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taramgrant0543664
 one year ago
Hey everyone! I put together a basic tutorial on finding your theoretical yield as I had noticed that I had answered quite a few of these on here within the past couple weeks and I have to teach it to my brother this week so if you have any suggestions on how I can improve this that would be great!
taramgrant0543664
 one year ago
Hey everyone! I put together a basic tutorial on finding your theoretical yield as I had noticed that I had answered quite a few of these on here within the past couple weeks and I have to teach it to my brother this week so if you have any suggestions on how I can improve this that would be great!

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taramgrant0543664
 one year ago
Best ResponseYou've already chosen the best response.19I will go through a couple of questions and explain what I do as it is easier to understand with examples (in my opinion). Example 1: 3.00g of Na (sodium) react with 5.00g of Cl2 (chlorine) to form NaCl (table salt) according to the following equation: 2Na + Cl2 > 2NaCl What is the theoretical yield of NaCl in grams? To do this we first have to determine our limiting reagent between the Na (molar mass= 22.99g/mol) and the Cl2 (molar mass=70.90g/mol) I will do the sodium first: 3.00g Na * (1mol Na/22.99g Na)=0.13mol Na 5.00g Cl2 *(1 molCl2/70.90g Cl2)=0.71mol Cl2 We also have to look at the stoichiometric coefficients of the reactants and the products the Na and NaCl have a 1:1 ratio so that means that 0.13mols of Na are used and 0.13mols of NaCl are produced but the Cl2 and the NaCl has a different ratio of 1:2 so that meant that 1.42 moles of NaCl are produced for every 0.71mols of Cl are used. Knowing this we know that the limiting reagent is the Na. Since we have determined the limiting reagent we can determine the mass of NaCl (molar mass of 58.44g/mol) are produced. 0.13mol Na * (1mol NaCl/1mol Na) * (58.44g NaCl/1mol NaCl)=7.60g of NaCl The theoretical yield of NaCl is 7.60g Example 2: You are given the following reaction: 2H2(g)+O2(g)→ 2H2O. You have 1.5mols of H2 and 5.00mols of O2 how much H2O is produced and much of the nonlimiting reagent do you have left? The limiting reagent is the H2 in this case. So we can determine the amount of H2O produced: 1.5mol H2 * (2mol H2O/2mol H2) * (18.02g/mol H2O/1mol H2O)=27.03g of H2O The theoretical yield of H2O is 27.03g. To determine how much of the O2 we can relate it to the mols of H2O produced which is 1.5mols: 1.5mol H2O * (1mol O2/2mol H2O) * (31.99g/mol O2/1mol of O2)=23.99g of O2 are used. To figure out how much is left we have to determine the initial amount of O2 that we had: 5mol O2 * (31.99g/mol O2/1mol O2)= 159.95g O2 So 159.95g23.99g=135.96g of O2 remains.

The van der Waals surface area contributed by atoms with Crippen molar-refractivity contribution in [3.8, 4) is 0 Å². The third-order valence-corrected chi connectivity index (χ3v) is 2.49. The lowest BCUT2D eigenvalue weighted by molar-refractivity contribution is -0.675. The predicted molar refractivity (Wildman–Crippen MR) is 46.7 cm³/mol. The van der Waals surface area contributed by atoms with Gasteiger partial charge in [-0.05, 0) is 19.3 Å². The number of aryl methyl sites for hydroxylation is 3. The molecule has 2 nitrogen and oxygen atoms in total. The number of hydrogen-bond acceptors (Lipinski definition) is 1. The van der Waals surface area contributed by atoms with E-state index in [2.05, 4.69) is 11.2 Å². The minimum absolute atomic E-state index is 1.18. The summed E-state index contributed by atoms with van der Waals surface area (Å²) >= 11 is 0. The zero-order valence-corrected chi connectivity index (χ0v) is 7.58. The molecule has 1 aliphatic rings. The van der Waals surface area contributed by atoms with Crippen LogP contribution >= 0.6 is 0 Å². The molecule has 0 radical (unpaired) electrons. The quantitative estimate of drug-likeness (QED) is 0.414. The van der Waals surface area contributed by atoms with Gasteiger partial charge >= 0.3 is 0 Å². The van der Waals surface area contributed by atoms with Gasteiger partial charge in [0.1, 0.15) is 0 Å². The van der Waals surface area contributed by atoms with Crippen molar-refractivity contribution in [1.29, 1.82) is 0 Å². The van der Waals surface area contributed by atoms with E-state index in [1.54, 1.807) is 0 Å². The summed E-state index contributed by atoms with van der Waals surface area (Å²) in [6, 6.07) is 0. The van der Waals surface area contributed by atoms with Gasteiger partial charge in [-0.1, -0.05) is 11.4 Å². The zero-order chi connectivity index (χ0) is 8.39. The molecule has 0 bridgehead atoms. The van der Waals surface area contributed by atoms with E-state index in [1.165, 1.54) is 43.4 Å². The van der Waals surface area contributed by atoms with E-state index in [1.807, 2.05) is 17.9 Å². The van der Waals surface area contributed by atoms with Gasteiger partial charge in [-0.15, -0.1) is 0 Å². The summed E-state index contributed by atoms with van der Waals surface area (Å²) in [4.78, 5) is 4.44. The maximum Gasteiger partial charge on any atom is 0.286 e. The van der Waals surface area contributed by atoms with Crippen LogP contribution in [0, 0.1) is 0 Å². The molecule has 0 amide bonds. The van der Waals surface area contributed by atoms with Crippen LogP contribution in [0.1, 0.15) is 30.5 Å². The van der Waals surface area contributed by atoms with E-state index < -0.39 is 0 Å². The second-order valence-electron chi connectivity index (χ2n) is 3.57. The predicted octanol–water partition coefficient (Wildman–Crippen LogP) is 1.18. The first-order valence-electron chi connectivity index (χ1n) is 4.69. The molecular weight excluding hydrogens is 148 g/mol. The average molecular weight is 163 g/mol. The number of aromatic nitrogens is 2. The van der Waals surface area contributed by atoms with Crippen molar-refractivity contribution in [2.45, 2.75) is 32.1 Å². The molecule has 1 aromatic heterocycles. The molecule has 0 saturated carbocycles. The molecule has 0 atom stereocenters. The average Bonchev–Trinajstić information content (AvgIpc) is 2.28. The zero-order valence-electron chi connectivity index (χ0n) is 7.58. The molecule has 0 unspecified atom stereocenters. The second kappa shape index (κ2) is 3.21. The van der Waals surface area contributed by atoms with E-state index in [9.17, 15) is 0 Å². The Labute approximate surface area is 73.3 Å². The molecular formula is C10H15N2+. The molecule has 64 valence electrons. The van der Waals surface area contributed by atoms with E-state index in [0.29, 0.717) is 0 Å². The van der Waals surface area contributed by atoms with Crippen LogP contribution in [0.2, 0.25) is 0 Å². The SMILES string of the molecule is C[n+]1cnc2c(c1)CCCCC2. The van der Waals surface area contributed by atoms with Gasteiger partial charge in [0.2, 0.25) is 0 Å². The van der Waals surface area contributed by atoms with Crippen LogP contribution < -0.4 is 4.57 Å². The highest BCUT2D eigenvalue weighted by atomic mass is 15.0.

Photon336
 one year ago
Best ResponseYou've already chosen the best response.0Nicely done! Yeah a lot of people have questions about this.

vera_ewing
 one year ago
Best ResponseYou've already chosen the best response.0Awesome! Thanks! :)

anonymous
 one year ago
Best ResponseYou've already chosen the best response.0keep up the good work :)

rvc
 one year ago
Best ResponseYou've already chosen the best response.0:) we need more tutorials like this :) Thanks for your time and effort :)

taramgrant0543664
 one year ago
Best ResponseYou've already chosen the best response.19Thanks everyone means a lot that you took the time to look at it!!

Photon336
 one year ago
Best ResponseYou've already chosen the best response.0Great job with this again
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